First, besides the monitoring capabilities for the isotopologue concentrations and the tritium purity, the spectroscopic measurements and their evaluation revealed a range of reaction-dynamic phenomena, which, on one hand, were not surprising, but which, on the other hand, still lack full theoretical modeling. In particular, the generation of HT and CT4 (and potentially H-/D-substituted isotopologues)—well-known reaction products when steel surfaces are exposed to tritium—require the development of a full model which incorporates all individual system segments, exhibiting vastly varying pressure, flow rate, and temperature conditions. Attempts to develop a realistic model for this are under way.
Second, the spectral identification of tritiated methanes was not unambiguous due to their rather low overall concentration in the loop (e.g., in LOOPINO < 1% after more than 50 days of circulation) and some disagreement between observed spectral features and published data. Spectroscopy experiments with “pure” CT4 are planned for the near future to elucidate potential discrepancies in the observed spectra, and thus to allow for a better understanding of the radio-chemical reactions in the KATRIN loop.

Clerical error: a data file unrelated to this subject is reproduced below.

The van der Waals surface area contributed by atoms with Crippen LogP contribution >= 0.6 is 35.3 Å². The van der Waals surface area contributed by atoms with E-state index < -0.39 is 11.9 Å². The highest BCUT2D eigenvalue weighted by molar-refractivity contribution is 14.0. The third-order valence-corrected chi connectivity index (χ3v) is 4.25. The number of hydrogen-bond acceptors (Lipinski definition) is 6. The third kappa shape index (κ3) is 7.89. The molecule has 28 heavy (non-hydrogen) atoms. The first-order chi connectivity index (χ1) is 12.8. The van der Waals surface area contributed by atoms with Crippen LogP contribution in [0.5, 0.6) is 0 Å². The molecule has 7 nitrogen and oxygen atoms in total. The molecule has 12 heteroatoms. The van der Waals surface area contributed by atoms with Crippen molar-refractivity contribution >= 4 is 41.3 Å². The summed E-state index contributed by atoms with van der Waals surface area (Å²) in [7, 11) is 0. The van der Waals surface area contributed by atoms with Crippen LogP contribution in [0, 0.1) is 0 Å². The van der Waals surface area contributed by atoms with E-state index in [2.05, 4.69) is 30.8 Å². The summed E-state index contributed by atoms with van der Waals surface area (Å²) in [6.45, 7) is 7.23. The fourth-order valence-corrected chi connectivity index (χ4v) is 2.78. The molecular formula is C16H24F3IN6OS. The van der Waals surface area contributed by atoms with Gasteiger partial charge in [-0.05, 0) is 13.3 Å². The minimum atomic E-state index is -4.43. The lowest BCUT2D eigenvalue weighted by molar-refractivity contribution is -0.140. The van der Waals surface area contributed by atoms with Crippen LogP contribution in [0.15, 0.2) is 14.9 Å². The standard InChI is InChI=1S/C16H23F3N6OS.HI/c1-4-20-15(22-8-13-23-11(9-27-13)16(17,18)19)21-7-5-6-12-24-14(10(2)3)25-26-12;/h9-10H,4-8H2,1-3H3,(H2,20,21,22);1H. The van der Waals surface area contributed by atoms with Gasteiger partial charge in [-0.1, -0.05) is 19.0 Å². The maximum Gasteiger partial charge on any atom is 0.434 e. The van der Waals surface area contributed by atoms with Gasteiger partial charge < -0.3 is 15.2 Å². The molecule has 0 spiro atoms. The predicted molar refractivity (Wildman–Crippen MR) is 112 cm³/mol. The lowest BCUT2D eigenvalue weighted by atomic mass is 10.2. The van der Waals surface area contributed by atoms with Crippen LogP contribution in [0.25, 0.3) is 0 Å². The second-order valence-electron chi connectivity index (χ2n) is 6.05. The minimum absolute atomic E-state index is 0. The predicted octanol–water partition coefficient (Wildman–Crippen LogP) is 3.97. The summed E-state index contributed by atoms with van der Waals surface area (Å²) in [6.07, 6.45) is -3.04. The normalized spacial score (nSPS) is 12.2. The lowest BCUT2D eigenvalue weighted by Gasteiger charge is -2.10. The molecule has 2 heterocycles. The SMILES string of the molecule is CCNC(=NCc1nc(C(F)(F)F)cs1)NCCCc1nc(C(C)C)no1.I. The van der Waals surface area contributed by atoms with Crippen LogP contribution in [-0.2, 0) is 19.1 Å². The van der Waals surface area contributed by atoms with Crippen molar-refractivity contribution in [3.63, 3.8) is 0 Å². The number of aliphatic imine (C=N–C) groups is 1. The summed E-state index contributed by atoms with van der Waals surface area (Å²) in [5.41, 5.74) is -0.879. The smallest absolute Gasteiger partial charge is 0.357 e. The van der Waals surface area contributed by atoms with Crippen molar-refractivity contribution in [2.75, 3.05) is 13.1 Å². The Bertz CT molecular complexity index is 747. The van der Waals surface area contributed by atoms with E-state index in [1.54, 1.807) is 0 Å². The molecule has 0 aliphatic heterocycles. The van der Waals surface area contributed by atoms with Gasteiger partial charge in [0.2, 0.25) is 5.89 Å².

Finally, we would like to point out that the KATRIN LARA system, beyond the monitoring aspect being key for this investigation, could be utilized in other applications as an analytical tool for circulating gas mixtures, potentially being suitable for rapid process control. In this context, closely inspecting the spectral data utilized in Figure 4 and Figure 5, one arrives at a relative detection limit of ~8.8 × 10−4 (≡ 3 × σnoise), which equates to a lower limit of detection of LOD ≈ 0.18 mbar, for a single spectrum with 60 s acquisition time (assuming a transition line strength equal to that of the hydrogen isotopologues).